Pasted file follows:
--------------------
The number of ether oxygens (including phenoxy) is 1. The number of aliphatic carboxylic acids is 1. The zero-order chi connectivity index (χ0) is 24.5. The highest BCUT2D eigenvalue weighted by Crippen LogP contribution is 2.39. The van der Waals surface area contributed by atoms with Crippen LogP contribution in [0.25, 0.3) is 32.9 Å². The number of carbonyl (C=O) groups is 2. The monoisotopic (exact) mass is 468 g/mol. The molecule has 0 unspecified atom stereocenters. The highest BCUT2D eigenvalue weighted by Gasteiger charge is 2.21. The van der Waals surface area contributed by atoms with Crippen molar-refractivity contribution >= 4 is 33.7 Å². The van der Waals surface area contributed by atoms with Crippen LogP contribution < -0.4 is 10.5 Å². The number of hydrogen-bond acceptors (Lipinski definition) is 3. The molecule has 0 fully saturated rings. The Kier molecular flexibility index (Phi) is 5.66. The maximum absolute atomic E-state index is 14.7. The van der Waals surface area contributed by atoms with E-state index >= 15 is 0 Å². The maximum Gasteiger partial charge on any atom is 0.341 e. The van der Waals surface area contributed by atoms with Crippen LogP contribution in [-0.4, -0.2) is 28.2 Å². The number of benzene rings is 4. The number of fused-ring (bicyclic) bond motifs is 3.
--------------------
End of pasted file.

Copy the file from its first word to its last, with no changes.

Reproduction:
The number of ether oxygens (including phenoxy) is 1. The number of aliphatic carboxylic acids is 1. The zero-order chi connectivity index (χ0) is 24.5. The highest BCUT2D eigenvalue weighted by Crippen LogP contribution is 2.39. The van der Waals surface area contributed by atoms with Crippen LogP contribution in [0.25, 0.3) is 32.9 Å². The number of carbonyl (C=O) groups is 2. The monoisotopic (exact) mass is 468 g/mol. The molecule has 0 unspecified atom stereocenters. The highest BCUT2D eigenvalue weighted by Gasteiger charge is 2.21. The van der Waals surface area contributed by atoms with Crippen molar-refractivity contribution >= 4 is 33.7 Å². The van der Waals surface area contributed by atoms with Crippen LogP contribution < -0.4 is 10.5 Å². The number of hydrogen-bond acceptors (Lipinski definition) is 3. The molecule has 0 fully saturated rings. The Kier molecular flexibility index (Phi) is 5.66. The maximum absolute atomic E-state index is 14.7. The van der Waals surface area contributed by atoms with E-state index >= 15 is 0 Å². The maximum Gasteiger partial charge on any atom is 0.341 e. The van der Waals surface area contributed by atoms with Crippen LogP contribution in [-0.4, -0.2) is 28.2 Å². The number of benzene rings is 4. The number of fused-ring (bicyclic) bond motifs is 3.